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Van Gogh and Britain: More Than a Walk in a Sunflower Field

Updated: Feb 18

“This is magnificent" – a woman whispers to her other half whilst staring at the “Trunk of an Old Yew Tree” (1888), painted with pastel blue hues as if it depicted spring on a serene day. But the colours are deceiving – it’s a melancholic autumn again, van Gogh’s most celebrated season, which he painted repeatedly throughout his career. Indeed, when I look closer, I quickly learn that the branches of this old tree are bare, only a few golden leaves refuse to flutter down to the ground.

Symbolising survival and enduring strength, the tree is rooted in the empty field, rather distantly from the village and a little forest. It’s difficult not to think about the isolation of the mentally ill artist, who created this piece in South of France, where he sought brighter days and re-connection with nature.

The woman continues to admire this lonely tree that has been brought to Tate Britain from a private collection, and I, slightly captured by the melancholic mood, move on to the more cheerful sunflower paintings, exhibited in one of the last rooms of a few men's (women are mostly muses here) show called “The EY Exhibition: Van Gogh and Britain”.

Vincent van Gogh "Sorrowing Old Man (At Eternity's Gate)", 1890
You may not always be able to say what it is that confines and yet you feel I know not what bars... and then you ask yourself, Dear God, is this for long is this for ever, is this for eternity? Vincent van Gogh, 1880

Yes, this Dutch genius isn’t on his own in the Tate’s show. The artworks and literature of the other few men revolve around Van Gogh either as the force that impacted his creativity or as an outgrowth of his vastly inspirational artistic practice. From John Constables and Charles Dickens to Francis Bacon and Harold Gilman – they all help to put Van Gogh’s creative life and his years spent in London in context.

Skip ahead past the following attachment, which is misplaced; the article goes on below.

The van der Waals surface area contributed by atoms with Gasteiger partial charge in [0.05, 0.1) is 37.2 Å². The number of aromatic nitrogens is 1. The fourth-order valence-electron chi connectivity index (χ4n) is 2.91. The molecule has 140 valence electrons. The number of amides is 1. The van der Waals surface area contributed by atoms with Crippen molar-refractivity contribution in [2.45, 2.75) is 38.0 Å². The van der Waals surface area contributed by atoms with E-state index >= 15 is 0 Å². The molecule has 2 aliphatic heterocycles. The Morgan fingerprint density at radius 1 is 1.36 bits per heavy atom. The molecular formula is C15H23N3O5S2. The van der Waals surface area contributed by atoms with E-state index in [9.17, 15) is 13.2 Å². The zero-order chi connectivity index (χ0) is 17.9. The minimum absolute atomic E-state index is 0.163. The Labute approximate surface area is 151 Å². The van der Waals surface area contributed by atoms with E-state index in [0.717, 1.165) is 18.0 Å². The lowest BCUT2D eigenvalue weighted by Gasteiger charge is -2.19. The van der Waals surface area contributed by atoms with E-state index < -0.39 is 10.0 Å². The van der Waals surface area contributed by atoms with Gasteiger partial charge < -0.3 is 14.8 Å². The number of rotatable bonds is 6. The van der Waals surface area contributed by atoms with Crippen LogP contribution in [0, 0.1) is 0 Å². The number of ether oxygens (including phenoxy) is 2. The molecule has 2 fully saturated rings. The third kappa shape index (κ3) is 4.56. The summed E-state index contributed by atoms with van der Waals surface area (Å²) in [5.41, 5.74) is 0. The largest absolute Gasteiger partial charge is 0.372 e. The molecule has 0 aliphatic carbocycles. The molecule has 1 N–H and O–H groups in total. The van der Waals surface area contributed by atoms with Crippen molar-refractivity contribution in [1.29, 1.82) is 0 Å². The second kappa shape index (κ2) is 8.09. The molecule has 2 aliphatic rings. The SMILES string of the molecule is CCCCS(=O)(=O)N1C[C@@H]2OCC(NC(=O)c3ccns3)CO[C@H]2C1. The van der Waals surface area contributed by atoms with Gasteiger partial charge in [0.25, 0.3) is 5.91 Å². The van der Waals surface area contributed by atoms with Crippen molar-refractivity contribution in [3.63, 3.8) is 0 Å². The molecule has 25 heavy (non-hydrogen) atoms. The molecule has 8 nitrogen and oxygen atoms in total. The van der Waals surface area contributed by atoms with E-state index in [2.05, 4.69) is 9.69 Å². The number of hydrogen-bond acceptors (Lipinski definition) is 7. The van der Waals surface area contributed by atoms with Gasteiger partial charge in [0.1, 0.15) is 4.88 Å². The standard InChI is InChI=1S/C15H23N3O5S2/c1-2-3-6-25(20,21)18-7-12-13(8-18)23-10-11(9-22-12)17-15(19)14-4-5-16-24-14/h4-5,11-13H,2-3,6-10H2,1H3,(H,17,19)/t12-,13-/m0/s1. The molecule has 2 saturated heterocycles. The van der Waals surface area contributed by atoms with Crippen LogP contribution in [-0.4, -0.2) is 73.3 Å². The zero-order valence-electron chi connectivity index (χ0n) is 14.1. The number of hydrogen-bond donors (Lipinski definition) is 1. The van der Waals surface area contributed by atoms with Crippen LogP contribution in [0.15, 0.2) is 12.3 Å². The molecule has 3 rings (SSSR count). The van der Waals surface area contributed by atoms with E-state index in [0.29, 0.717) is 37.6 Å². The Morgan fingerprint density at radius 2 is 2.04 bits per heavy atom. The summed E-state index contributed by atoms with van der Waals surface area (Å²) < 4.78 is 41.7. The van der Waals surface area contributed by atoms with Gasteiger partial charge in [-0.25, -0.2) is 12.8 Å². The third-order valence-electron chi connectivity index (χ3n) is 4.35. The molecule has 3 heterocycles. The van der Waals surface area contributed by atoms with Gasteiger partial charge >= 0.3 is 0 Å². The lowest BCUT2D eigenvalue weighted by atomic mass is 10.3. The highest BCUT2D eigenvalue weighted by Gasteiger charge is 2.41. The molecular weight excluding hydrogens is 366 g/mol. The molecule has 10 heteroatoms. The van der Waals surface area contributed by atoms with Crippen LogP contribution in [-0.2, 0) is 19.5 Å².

But why is Van Gogh's relation to Britain worth exploring if he spent less than three years here and wasn’t even an artist at that time? Well, for the British culture which Van Gogh immersed himself in as soon as he landed a job in London as an art dealer in 1873. Black and white prints and British literature became his passion which he constantly talked about in his letters to the family and friends and which left lasting footprints on his artistic road.

Vincent van Gogh "Sorrow", 1882

As a self-taught artist Van Gogh found inspiration in British prints featuring everyday life of the working class. They made an impact on his own art stylistically and technically as he continuously studied them. Throughout his short life Van Gogh collected a couple of thousand prints and read more than a hundred books of British authors which are examined here at the exhibition.

Clearly, it’s not a quick walk through the sunflower fields! One should arrive with an open mind and be prepared to face the whole spectrum of emotions, themes and colour pallets – from the gloomy but incredibly striking prints and sketches of suffering human beings to the expressive and colourful paintings of nature.

Vincent van Gogh "Hospital at Saint-Rémy", 1889

The visitors of the exhibition get another opportunity to witness that Van Gogh never really settled, was always on the move, so was his mental health. As he dreamed of helping the most vulnerable part of the society through art, the art actually was helping him to cope with the darkness inside himself.

Art was his response to the changing internal and external environment. For instance, isolated and mentally ill, he once again sought solace in nature by painting Saint Paul hospital’s garden (called "Hospital at Saint-Rémy" (1889)) with such a great energy that the movement of the brushstrokes made it almost hypnotising and surely unforgettable.

Star-struck by van Gogh's "Starry Night", 1888

Unforgettable is the entire Van Gogh’s journey in life and the seeds of inspiration that he unknowingly scattered across the world. It really seems the whole world is here in front of the “Starry Night” (1888) being star-struck and fascinated by the vibrant but fleeting moment, which the Dutch master painted during his darkest years. I linger for a bit longer just to soak the night lights in and it occurs to me maybe I’m getting swirled into the starry night instead – so magically powerful this troubled man is.


"The EY Exhibition: Van Gogh and Britain"

Open until 11 Aug 2019

Tate Britain

Millbank, London SW1P 4RG, UK

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